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Orpheus:
Young Writers Competition

 

 

  

 

Whakarongo ki te reo o te kākā tarahae
Listen to the call of the poet’s voice! 

Entries are invited for a national creative writing competition inspired by the forthcoming production of OrphEus, a dance opera, to be performed at the New Zealand Festival in March 2018. This competition is open to poets and fiction writers aged between 16-25. We invite entrants to respond in some way to the myth of Orpheus.

Orpheus is best-known for his ability to charm with music and poetry, and for his journey to the underworld to save his wife Eurydice. Your writing might choose to relocate Orpheus to a contemporary setting; or it might focus on Eurydice or some other figure in the myth. It’s up to you how to play with the myth.

Michael Parmenter, who has created OrphEus, the dance opera, has said this about the work: “Orpheus speaks to the capacity within us all to be attuned to the song of the world. He is one of us, with our extraordinary possibilities, but also our frailty and vulnerabilities”.

 

Congratulations to our competition winner Claudia Jardine for her winning poem below:

Eurydice & The No
(or How Eurydice Died of Negligence and a Phonetic Misunderstanding)

Orph had charmed the rocks and stones.
The wood’s inhabitants came to cut shapes on the dancefloor
lately reclaimed from the ground below,
pressed neatly into place
like the frown on Eurydice’s
fierce little face

“No, stop it, no,” succinctly, “I’m recently married, so
get your hands off me.”
As if the mention of Orpheus would make this satyr desist.
He knew, as well as she did, that Orph was busy
building a song to keep the fairy-lights on.
Plus, he was feeling the vibe tonight,
and the cry of “another one please, Orph,”
couldn’t go unanswered, groomed as he was
for this exact capacity.

Eurydice, frustrated, wonders who invited the satyrs.
Didn’t she say to the planners “no rapists”?
Maybe her sanction had been overruled?
To not invite divines would seem quite rude.
At least with the gods, she might get a gift.
Instead, she’s stuck with this satyr prick.

Orpheus is playing what sounds like ‘Wonderwall’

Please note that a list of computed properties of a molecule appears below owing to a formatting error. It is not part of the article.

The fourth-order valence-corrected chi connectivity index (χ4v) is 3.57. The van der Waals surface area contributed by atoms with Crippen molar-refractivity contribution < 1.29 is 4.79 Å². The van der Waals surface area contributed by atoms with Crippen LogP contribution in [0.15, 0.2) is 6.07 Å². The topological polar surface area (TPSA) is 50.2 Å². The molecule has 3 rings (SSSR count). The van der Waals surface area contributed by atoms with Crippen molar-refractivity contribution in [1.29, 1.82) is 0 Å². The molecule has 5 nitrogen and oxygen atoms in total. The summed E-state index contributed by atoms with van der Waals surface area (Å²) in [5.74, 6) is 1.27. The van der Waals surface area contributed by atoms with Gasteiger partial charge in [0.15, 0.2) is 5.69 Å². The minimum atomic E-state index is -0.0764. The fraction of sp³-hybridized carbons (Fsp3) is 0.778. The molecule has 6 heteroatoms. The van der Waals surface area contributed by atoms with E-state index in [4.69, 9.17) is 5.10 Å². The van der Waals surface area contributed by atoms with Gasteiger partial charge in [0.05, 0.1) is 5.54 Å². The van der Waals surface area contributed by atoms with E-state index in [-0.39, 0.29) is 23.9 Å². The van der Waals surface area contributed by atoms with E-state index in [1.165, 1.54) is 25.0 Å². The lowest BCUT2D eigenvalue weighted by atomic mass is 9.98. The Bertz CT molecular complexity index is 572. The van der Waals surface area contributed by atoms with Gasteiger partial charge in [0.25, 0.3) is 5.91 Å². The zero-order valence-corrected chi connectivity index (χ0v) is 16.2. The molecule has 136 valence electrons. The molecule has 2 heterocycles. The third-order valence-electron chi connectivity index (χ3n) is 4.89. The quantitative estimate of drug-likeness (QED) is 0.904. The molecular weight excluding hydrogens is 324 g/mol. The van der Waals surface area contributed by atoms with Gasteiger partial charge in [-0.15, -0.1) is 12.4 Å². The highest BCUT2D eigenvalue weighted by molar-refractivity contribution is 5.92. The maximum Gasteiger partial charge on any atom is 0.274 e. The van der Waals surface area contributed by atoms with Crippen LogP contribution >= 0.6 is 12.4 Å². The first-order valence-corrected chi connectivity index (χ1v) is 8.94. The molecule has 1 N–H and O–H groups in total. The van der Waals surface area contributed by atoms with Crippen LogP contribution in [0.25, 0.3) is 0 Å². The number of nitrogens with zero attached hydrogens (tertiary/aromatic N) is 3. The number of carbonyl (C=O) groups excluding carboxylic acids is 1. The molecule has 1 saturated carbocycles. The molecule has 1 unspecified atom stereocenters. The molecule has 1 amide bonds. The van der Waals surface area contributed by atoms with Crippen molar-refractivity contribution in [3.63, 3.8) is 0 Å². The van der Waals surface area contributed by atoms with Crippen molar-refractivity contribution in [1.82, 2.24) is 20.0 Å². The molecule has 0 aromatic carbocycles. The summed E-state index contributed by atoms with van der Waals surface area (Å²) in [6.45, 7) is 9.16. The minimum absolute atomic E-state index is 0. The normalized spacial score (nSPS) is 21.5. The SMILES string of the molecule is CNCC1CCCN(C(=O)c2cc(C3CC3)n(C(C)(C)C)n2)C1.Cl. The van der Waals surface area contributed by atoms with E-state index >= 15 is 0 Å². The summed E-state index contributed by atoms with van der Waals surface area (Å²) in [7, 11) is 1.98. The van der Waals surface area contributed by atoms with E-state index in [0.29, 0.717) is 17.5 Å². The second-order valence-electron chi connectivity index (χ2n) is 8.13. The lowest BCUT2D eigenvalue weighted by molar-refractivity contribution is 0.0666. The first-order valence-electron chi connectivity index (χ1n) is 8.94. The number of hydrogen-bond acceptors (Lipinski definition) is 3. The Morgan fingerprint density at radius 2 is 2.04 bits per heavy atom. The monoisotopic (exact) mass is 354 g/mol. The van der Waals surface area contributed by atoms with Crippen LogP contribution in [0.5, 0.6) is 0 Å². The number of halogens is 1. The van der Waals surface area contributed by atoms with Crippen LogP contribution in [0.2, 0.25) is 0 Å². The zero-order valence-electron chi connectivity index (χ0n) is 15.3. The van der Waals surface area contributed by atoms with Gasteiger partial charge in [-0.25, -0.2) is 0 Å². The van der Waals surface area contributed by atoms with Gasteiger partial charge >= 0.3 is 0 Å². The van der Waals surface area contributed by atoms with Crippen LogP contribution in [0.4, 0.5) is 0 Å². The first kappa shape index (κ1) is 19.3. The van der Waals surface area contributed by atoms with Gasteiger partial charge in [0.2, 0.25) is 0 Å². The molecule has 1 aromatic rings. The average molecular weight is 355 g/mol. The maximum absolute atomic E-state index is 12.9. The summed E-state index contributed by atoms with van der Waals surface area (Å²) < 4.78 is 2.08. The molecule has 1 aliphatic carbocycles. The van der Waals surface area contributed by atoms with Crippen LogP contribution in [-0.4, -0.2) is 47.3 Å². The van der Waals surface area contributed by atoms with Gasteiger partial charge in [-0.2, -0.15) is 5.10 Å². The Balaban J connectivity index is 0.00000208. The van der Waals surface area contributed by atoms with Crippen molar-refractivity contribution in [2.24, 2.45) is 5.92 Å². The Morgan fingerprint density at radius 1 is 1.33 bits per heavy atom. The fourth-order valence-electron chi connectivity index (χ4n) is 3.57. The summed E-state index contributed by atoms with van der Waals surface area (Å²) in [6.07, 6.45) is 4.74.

with an augmented fourth chord.
Yet still, the naiads are frothing for him.
Eurydice is used to this sort of thing.
And so, she dances where his eyes can find her,
but her instep seems to encourage the satyr.

He grinds up behind her during a quiet number.
Orph frowns at the fretboard
and lifts one finger
to solo excruciatingly well
but completely miss Eury’s desperate looks.
A faun nearby stamps his hoof and says
to his friend, “Should we have a word?
He’s making us bipedal goat-men look bad- oh dear,
I think there’s a flute in his pocket-”
Eurydice hears.

She starts to run. The dancers notice.
More Orpheus for them (“let her go, man”).
She runs through the tables
and under the lights.
No-one wants to ask why, because
it might be about becoming a wife
and who wants to have that conversation?
Not this nymph, nor that one.
So, Eurydice runs, and
the satyr chases.

She thinks about Daphne
but she doesn’t much fancy forever as a tree.
Plus, Orpheus could still tell her what to do.
Best not go botanical or mineral.

Repugnant with rapaciousness
each tiny hairy leg throbs for the chase.
The flashing white of the soles of her feet
like the tail of a rabbit racing through the wheat.
The music from the wedding, now bride-less, grows faint.
Eurydice begins to cry and wail.
“Please gods, no no no, no no!”
And somewhere, Zeus, scratching his sack,
mishears the girl but shrugs and obliges.
Eurydice trips into a nest of vipers.

She’s dead before she knows she’s dead,
tumbling through the black onto a nice soft bed.
Persephone extends a silvery hand
and strokes her forehead softly,
“Tough night, little one? You are dead.”
Persy succeeds at appearing benign.
It’s not often Hades is graced by a bride.
The queen thought she had better make an effort,
these sorts of ghosts can be quite difficult.
But, to Persephone’s quiet surprise,
Eurydice smiles back immediately
and begins to cry with relief.

Something to know about the Grecian language,
and the fauna of the mainland.
The vipera ammodytes, meaning “diver of the sand”,
is a very venomous specimen called the horned viper,
or, if you were in a hospital in Greece,
having been bitten by a 70-ish centimetre snake
with a horn above its rostral scale,
you would say “οχιά!” as your tissues dissolve
which sounds a lot like όχι, the Greek word for “no”.

  • Competition Criteria

    The winner receives:

    • A double pass to the Writers & Readers Gala event at the 2018 New Zealand Festival
    • Individual writing session with award-winning author Damien Wilkins, Director of the International Institute of Modern Letters, Victoria University of Wellington
    • Flights to Wellington if required
    • A New Zealand Dance Company memento

    Competition Rules

    • Entries must relate in some way to the Orpheus myth
    • Entries can be either short stories or poems
    • Entries must be no longer than 1000 words and must be the original, unpublished work of the entrant
    • Entries can be submitted electronically or by hard copy
    • Handwritten entries will not be read
    • You can submit multiple entries
    • You must be between 16 – 25 years old to enter
    • If you are a student, please include the name of your school/tertiary study provider
    • Closing date is 31 January 2018

     

    Please email entries to: [email protected]

    or post to:

    Orpheus Writing Competition
    International Institute of Modern Letters
    PO Box 600
    Victoria University of Wellington
    WELLINGTON